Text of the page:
History of the Connaught
Mention Worthing to any actor who began their career in repertory theatre and they all say working at the Connaught Theatre ensured a prosperous career. Elizabeth Spriggs explained “from Worthing you could go anywhere, the West End, Stratford-upon-Avon, television or straight into ﬁlms.”
Film played a large part in the Connaught Theatre’s creation. The excitement of cinema had swept the UK and the Connaught Theatre’s predecessor, the Picturedrome, was built in 1914 with one entrance on Chapel Road and another on Union Place. The demand for entertainment increased and the Connaught Hall was built next door in 1916.
Repertory theatre, however, had been put in jeopardy by the creation of the Pier Pavilion in 1926 and by 1929 the town’s centre of repertory, New Theatre Royal, was threatened with closure until Worthing became the ﬁrst authority to subsidise a. repertory company.
The Theatre impresario Walter Lindsay, who had fuelled the development of repertory in the town, was furious about the closure and put forward the Connaught Hall as an alternative. He converted it to an intimate theatre and fought mounting debts to maintain drama in the town until its second repertory company also failed.
However, in 1932 Charles Bell and William Fraser presented three years of successful repertory seasons at the Connaught Hall which led Carl Seebold to convert the Picturedrome into the New Connaught Theatre with the Connaught Hall being subsequently known as: the Old Connaught Theatre, the Home Guard Garrison Theatre and the Studio.
Bell and Fraser played their ﬁnal performance at the Connaught Hall just forty-eight hours before opening on September 30, 1935 at the newly refurbished, art deco New Connaught Theatre. The opening night was an overwhelming success with well over 5,000 requests for tickets for 920 seats. Bell and Fraser were toasted that night in the New Connaught Theatre bar which was the largest theatrical bar in the country.
The theatre remained privately owned until 1966 when it was purchased by The Corporation and reopened in 1967 under the management of trustees.
Since 1999 the Connaught and Studio complex were managed by Worthing Borough Council before transitioning to a trust in 2019.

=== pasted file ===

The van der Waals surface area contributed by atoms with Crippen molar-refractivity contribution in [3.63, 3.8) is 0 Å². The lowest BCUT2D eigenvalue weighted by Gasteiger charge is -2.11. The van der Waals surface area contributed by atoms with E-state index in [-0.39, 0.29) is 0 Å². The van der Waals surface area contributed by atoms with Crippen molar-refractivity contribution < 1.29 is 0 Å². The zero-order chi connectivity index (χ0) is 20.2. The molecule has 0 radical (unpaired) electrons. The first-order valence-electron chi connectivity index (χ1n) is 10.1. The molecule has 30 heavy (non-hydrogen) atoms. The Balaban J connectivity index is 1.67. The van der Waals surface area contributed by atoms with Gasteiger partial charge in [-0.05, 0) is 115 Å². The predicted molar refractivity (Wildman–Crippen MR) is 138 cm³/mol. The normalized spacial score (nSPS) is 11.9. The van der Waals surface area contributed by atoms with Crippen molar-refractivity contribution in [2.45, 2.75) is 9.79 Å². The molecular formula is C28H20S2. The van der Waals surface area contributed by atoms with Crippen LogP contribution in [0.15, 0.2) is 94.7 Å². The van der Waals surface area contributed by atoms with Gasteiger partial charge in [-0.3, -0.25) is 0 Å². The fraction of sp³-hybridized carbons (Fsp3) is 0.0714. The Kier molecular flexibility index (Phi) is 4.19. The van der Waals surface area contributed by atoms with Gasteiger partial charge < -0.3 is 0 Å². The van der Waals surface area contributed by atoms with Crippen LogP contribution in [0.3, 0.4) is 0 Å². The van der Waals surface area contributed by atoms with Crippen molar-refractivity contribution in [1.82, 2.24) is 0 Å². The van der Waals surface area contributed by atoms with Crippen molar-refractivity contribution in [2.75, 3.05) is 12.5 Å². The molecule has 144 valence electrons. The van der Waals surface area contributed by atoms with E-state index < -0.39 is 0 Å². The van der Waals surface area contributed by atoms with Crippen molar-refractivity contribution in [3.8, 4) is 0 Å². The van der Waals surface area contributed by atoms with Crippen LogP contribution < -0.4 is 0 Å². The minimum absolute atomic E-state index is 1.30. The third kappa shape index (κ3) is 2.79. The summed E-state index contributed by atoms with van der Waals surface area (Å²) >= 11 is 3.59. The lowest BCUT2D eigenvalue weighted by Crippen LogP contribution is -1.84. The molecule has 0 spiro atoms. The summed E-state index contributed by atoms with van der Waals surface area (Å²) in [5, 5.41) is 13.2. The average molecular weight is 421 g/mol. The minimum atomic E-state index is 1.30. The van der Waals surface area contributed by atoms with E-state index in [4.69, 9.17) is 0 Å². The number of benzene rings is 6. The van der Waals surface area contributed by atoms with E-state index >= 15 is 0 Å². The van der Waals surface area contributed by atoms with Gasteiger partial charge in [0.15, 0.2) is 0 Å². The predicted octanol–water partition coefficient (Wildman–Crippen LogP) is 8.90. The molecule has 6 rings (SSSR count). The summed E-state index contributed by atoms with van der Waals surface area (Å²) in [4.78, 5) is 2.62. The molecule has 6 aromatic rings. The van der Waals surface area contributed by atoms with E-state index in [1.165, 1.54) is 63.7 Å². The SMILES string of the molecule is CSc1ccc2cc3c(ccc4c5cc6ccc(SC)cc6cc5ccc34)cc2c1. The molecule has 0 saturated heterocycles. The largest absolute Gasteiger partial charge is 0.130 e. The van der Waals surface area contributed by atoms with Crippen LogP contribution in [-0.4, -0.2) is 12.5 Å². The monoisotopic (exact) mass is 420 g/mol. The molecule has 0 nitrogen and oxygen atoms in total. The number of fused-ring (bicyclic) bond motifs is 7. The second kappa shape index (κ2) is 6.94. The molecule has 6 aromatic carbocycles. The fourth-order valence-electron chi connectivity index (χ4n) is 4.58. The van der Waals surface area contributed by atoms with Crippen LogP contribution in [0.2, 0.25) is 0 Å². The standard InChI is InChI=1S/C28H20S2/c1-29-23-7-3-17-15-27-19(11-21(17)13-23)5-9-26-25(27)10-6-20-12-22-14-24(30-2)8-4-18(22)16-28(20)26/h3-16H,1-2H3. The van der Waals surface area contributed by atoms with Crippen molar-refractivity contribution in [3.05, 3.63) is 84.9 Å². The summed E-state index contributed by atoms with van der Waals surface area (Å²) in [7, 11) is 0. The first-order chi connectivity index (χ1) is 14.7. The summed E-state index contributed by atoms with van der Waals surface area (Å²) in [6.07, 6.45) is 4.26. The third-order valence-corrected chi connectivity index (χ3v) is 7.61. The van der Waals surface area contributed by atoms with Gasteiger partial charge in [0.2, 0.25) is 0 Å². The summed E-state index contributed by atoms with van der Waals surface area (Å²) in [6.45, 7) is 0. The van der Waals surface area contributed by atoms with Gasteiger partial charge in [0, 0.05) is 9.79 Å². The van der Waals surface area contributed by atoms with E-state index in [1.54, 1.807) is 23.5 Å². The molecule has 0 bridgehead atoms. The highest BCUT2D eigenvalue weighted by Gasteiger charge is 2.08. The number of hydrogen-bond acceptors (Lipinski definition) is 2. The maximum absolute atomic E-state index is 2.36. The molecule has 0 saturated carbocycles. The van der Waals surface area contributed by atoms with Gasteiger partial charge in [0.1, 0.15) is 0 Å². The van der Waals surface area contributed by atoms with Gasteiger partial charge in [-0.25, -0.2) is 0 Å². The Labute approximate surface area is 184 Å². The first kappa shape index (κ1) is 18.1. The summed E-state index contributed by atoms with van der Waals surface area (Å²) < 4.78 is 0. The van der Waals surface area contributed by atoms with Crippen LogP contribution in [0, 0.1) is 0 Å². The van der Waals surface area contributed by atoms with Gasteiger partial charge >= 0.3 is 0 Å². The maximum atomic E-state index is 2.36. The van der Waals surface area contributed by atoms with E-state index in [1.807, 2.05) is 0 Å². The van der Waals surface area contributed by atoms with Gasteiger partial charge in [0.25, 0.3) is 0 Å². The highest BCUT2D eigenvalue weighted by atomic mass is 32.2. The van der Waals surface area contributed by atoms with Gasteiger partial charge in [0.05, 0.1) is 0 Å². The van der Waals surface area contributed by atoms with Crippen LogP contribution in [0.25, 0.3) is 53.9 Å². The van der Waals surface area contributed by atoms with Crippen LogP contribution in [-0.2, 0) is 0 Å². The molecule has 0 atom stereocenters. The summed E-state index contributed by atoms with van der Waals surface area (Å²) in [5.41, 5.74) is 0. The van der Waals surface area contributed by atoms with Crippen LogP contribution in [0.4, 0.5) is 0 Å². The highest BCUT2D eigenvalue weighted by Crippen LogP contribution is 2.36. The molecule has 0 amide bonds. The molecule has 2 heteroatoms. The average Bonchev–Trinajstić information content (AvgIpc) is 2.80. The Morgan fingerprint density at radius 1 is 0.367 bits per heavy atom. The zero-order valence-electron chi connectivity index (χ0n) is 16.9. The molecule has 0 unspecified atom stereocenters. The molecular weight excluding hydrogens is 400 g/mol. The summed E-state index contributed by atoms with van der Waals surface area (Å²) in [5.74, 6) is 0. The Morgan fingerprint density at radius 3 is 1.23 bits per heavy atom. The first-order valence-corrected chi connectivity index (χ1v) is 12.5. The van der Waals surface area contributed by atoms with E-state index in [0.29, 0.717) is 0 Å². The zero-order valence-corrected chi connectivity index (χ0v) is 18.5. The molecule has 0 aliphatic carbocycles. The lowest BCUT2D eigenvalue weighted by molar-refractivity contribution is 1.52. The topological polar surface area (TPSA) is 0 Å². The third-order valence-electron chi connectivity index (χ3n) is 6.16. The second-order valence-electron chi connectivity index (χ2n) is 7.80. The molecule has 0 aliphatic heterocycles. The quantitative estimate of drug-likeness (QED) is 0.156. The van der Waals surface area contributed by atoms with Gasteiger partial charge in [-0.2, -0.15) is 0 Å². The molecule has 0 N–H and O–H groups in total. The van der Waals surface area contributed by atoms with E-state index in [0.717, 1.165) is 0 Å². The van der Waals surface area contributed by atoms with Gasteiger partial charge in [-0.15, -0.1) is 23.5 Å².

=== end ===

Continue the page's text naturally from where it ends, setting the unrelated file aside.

The theatrical legacy created by Bell and Fraser continues to this day. While the repertory companies no longer exist, they have spawned some of the country’s greatest actors. Just a few to have ‘trod the boards’ at Worthing include Patricia Routledge, Christopher Lee, lan Holm, Susannah York, Roger Moore and David Suchet while writers such as Sir Alan Ayckbourn, Harold Pinter and Ray Cooney all learned their craft at the Connaught.
During 2007 a lift was installed in the Connaught Theatre, providing wheelchair access to all ﬂoors while in 2010, new state-of-the-art seating was installed in the Connaught Theatre and the Ritz had new Dolby digital SD projection and sound facilities installed, creating Worthing’s ﬁrst SD cinema.
It was named RitzDigital and showed the latest blockbuster, independent, foreign-language and classic ﬁlms.
In February 2017 the Connaught studio opened after a full refurbishment changing it into a multiuse venue. It now seats 160 with the addition of a bar area which comes into its own for comedy events and special screenings.
Each play and ﬁlm seen in the Connaught venues today remains part of Worthing’s ever-evolving theatrical story.
There are many amusing anecdotes from actors who have performed here over the years. A couple of our favourites include Warren Mitchell & Kenneth Williams. Warren, playing Friar Lawrence in Romeo and Juliet had been given some good advice by Reginald Long, an old timer at the Connaught. Something will always go wrong in Shakespeare he was told so learn a speech from any of the plays, it doesn’t matter which so long as it’s not one of the well-known bits. Advice Warren put to good use when in full flow he looked into the wings and saw that Carol Marsh (Juliet) was having a problem with the costume change. He covered her delayed entrance and said later he doubted whether anyone in the audience realised that in the middle of Romeo and Juliet they had listened to a chunk of Richard II.
Kenneth Williams played one week with the Overture players at the Connaught, but the town did not impress him; when invited to return for another role he declined, noting in his diary: “..dreadful place, Worthing.”
by John Willlmer 1999 (amended and updated Sam McCarthy-Fox 2018)
Ann Street Theatre (Old Theatre Royal) opens
Ann Street Theatre Closes
New Assembly Rooms, Bath Place opens
New Assembly Rooms re-opens as New Theatre Royal
The Picturedrome is built with one entrance on Chapel Road, another on Union Place
The Connaught Hall (later the Ritz) is built on Chapel Road above the parade of shops
First production is staged by the first Worthing Repertory Company in an attempt to save the New Theatre Royal.
New Theatre Royal is closed after the losses made by the Worthing Repertory Company
Walter Lindsay leases Connaught Hall and uses it as an intimate theatre referred to as the Connaught Theatre
Charles W Bell and W Simson Fraser present their first season of repertory productions
New Theatre Royal is demolished (safety curtain is used at the Connaught until its replacement in 1990)
Bell and Fraser’s repertory company drops the name The Mask Players and becomes the Worthing Repertory Company.
Adolf Seebold converts The Picturedrome into The New Connaught Theatre as a result of the success of the Worthing Repertory Company (The Connaught Hall becomes known variously as the Old Connaught Theatre, The Home Guard Garrison Theatre and The Ritz Ballroom before it eventually became The Ritz)
The Connaught Theatre closes as a commercial enterprise
The Connaught Theatre reopened under management of The Corporation
The Connaught Theatre continues under the management of trustees
Worthing Borough Council takes ownership of The Connaught Theatre.